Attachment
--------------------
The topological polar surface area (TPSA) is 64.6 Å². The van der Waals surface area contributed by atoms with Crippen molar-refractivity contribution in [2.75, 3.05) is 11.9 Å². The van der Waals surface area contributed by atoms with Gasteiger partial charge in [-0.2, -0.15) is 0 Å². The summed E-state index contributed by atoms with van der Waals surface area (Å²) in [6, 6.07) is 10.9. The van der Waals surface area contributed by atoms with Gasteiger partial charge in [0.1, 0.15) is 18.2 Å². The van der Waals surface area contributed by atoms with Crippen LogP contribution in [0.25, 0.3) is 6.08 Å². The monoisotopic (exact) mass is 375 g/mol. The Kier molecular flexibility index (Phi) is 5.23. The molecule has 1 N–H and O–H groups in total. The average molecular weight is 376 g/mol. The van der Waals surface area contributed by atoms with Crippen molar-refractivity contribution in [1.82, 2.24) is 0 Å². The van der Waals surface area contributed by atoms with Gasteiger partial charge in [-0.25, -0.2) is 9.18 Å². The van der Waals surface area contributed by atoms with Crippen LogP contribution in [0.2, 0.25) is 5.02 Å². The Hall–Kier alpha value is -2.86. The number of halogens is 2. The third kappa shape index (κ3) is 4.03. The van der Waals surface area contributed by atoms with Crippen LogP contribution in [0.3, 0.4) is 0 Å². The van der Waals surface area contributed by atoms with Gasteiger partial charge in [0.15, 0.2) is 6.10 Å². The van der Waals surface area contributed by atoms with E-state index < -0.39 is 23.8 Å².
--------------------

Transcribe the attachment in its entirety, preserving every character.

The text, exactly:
The topological polar surface area (TPSA) is 64.6 Å². The van der Waals surface area contributed by atoms with Crippen molar-refractivity contribution in [2.75, 3.05) is 11.9 Å². The van der Waals surface area contributed by atoms with Gasteiger partial charge in [-0.2, -0.15) is 0 Å². The summed E-state index contributed by atoms with van der Waals surface area (Å²) in [6, 6.07) is 10.9. The van der Waals surface area contributed by atoms with Gasteiger partial charge in [0.1, 0.15) is 18.2 Å². The van der Waals surface area contributed by atoms with Crippen LogP contribution in [0.25, 0.3) is 6.08 Å². The monoisotopic (exact) mass is 375 g/mol. The Kier molecular flexibility index (Phi) is 5.23. The molecule has 1 N–H and O–H groups in total. The average molecular weight is 376 g/mol. The van der Waals surface area contributed by atoms with Crippen molar-refractivity contribution in [1.82, 2.24) is 0 Å². The van der Waals surface area contributed by atoms with Gasteiger partial charge in [-0.25, -0.2) is 9.18 Å². The van der Waals surface area contributed by atoms with Crippen LogP contribution in [0.2, 0.25) is 5.02 Å². The Hall–Kier alpha value is -2.86. The number of halogens is 2. The third kappa shape index (κ3) is 4.03. The van der Waals surface area contributed by atoms with Crippen LogP contribution in [0.3, 0.4) is 0 Å². The van der Waals surface area contributed by atoms with Gasteiger partial charge in [0.15, 0.2) is 6.10 Å². The van der Waals surface area contributed by atoms with E-state index < -0.39 is 23.8 Å².